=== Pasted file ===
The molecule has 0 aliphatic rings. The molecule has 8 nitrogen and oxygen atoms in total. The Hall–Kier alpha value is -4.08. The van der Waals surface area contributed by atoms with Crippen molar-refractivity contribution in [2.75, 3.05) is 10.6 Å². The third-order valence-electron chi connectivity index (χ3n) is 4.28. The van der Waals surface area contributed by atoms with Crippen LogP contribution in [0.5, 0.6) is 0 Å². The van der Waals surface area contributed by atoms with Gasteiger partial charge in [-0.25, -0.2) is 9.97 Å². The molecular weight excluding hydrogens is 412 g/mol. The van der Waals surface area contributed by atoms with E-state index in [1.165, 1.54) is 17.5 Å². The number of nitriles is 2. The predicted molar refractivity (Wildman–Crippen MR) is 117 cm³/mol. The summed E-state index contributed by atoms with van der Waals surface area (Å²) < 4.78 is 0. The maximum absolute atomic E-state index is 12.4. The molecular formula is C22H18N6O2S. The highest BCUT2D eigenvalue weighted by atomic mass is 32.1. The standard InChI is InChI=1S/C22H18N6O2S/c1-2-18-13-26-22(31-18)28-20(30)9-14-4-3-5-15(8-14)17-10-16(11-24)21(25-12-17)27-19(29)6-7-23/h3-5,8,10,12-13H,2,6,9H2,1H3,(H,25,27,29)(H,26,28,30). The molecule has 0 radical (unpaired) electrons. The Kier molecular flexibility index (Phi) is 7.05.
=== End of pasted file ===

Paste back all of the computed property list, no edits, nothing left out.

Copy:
The molecule has 0 aliphatic rings. The molecule has 8 nitrogen and oxygen atoms in total. The Hall–Kier alpha value is -4.08. The van der Waals surface area contributed by atoms with Crippen molar-refractivity contribution in [2.75, 3.05) is 10.6 Å². The third-order valence-electron chi connectivity index (χ3n) is 4.28. The van der Waals surface area contributed by atoms with Crippen LogP contribution in [0.5, 0.6) is 0 Å². The van der Waals surface area contributed by atoms with Gasteiger partial charge in [-0.25, -0.2) is 9.97 Å². The molecular weight excluding hydrogens is 412 g/mol. The van der Waals surface area contributed by atoms with E-state index in [1.165, 1.54) is 17.5 Å². The number of nitriles is 2. The predicted molar refractivity (Wildman–Crippen MR) is 117 cm³/mol. The summed E-state index contributed by atoms with van der Waals surface area (Å²) < 4.78 is 0. The maximum absolute atomic E-state index is 12.4. The molecular formula is C22H18N6O2S. The highest BCUT2D eigenvalue weighted by atomic mass is 32.1. The standard InChI is InChI=1S/C22H18N6O2S/c1-2-18-13-26-22(31-18)28-20(30)9-14-4-3-5-15(8-14)17-10-16(11-24)21(25-12-17)27-19(29)6-7-23/h3-5,8,10,12-13H,2,6,9H2,1H3,(H,25,27,29)(H,26,28,30). The molecule has 0 radical (unpaired) electrons. The Kier molecular flexibility index (Phi) is 7.05.